In the South Indian tale Luxman accompanies Rama, who is carrying home his bride. Luxman overhears two owls talking about the perils that await his master and mistress. First he saves them from being crushed by the falling limb of a banyan-tree, and then he drags them away from an arch which immediately after gives way. By and by, as they rest under a tree, the king falls asleep. A cobra creeps up to the queen, and Luxman kills it with his sword; but, as the owls had foretold, a drop of the cobra’s blood falls on the queen’s forehead. As Luxman licks off the blood, the king starts up, and, thinking that his vizier is kissing his wife, upbraids him with his ingratitude, whereupon Luxman, through grief at this unkind interpretation of his conduct, is turned into stone.
 See Cox, Mythology of the Aryan Nations, Vol. I. pp. 145-149.
For further illustration we may refer to the Norse tale of the “Giant who had no Heart in his Body,” as related by Dr. Dasent. This burly magician having turned six brothers with their wives into stone, the seventh brother–the crafty Boots or many-witted Odysseus of European folk-lore–sets out to obtain vengeance if not reparation for the evil done to his kith and kin. On the way he shows the kindness of his nature by rescuing from destruction a raven, a salmon, and a wolf. The grateful wolf carries him on his back to the giant’s castle, where the lovely princess whom the monster keeps in irksome bondage promises to act, in behalf of Boots, the part of Delilah, and to find out, if possible, where her lord keeps his heart. The giant, like the Jewish hero, finally succumbs to feminine blandishments. “Far, far away in a lake lies an island; on that island stands a church; in that church is a well; in that well swims a duck; in that duck there is an egg; and in that egg there lies my heart, you darling.” Boots, thus instructed, rides on the wolf’s back to the island; the raven flies to the top of the steeple and gets the church-keys; the salmon dives to the bottom of the well, and brings up the egg from the place where the duck had dropped it; and so Boots becomes master of the situation. As he squeezes the egg, the giant, in mortal terror, begs and prays for his life, which Boots promises to spare on condition that his brothers and their brides should be released from their enchantment. But when all has been duly effected, the treacherous youth squeezes the egg in two, and the giant instantly bursts.
The same story has lately been found in Southern India, and is published in Miss Frere’s remarkable collection of tales entitled “Old Deccan Days.” In the Hindu version the seven daughters of a rajah, with their husbands, are transformed into stone by the great magician Punchkin,–all save the youngest daughter, whom Punchkin keeps shut up in a tower until by threats or coaxing he may prevail upon her to marry him. But the captive princess leaves a son at home in the cradle, who grows up to manhood unmolested, and finally undertakes the rescue of his family. After long and weary wanderings he finds his mother shut up in Punchkin’s tower, and persuades her to play the part of the princess in the Norse legend. The trick is equally successful. “Hundreds of thousands of miles away there lies a desolate country covered with thick jungle. In the midst of the jungle grows a circle of palm-trees, and in the centre of the circle stand six jars full of water, piled one above another; below the sixth jar is a small cage which contains a little green parrot; on the life of the parrot depends my life, and if the parrot is killed I must die.” The young prince finds the place guarded by a host of dragons, but some eaglets whom he has saved from a devouring serpent in the course of his journey take him on their crossed wings and carry him to the place where the jars are standing. He instantly overturns the jars, and seizing the parrot, obtains from the terrified magician full reparation. As soon as his own friends and a stately procession of other royal or noble victims have been set at liberty, he proceeds to pull the parrot to pieces. As the wings and legs come away, so tumble off the arms and legs of the magician; and finally as the prince wrings the bird’s neck, Punchkin twists his own head round and dies.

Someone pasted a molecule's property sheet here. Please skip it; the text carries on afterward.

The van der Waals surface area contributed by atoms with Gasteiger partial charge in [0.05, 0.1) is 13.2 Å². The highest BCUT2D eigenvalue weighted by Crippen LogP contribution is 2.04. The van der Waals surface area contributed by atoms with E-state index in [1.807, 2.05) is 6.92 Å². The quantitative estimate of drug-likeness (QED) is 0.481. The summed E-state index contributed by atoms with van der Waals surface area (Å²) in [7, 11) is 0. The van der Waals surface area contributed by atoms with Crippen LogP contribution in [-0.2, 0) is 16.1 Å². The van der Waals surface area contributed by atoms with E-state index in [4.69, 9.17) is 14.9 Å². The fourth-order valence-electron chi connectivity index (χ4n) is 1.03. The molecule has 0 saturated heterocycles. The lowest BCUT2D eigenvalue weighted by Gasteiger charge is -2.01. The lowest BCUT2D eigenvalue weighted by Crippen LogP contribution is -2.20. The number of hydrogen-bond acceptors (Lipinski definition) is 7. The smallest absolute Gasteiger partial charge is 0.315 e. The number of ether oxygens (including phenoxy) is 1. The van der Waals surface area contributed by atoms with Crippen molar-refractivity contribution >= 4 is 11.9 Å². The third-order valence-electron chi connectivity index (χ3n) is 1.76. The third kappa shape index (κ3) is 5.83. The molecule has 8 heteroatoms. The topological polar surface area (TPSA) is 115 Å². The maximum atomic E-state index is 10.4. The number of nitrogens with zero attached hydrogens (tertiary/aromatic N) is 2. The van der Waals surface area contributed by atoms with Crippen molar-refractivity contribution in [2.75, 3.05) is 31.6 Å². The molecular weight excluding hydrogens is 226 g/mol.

The same incident occurs in the Arabian story of Seyf-el-Mulook and Bedeea-el-Jemal, where the Jinni’s soul is enclosed in the crop of a sparrow, and the sparrow imprisoned in a small box, and this enclosed in another small box, and this again in seven other boxes, which are put into seven chests, contained in a coffer of marble, which is sunk in the ocean that surrounds the world. Seyf-el-Mulook raises the coffer by the aid of Suleyman’s seal-ring, and having extricated the sparrow, strangles it, whereupon the Jinni’s body is converted into a heap of black ashes, and Seyf-el-Mulook escapes with the maiden Dolet-Khatoon. See Lane’s Arabian Nights, Vol. III. p. 316.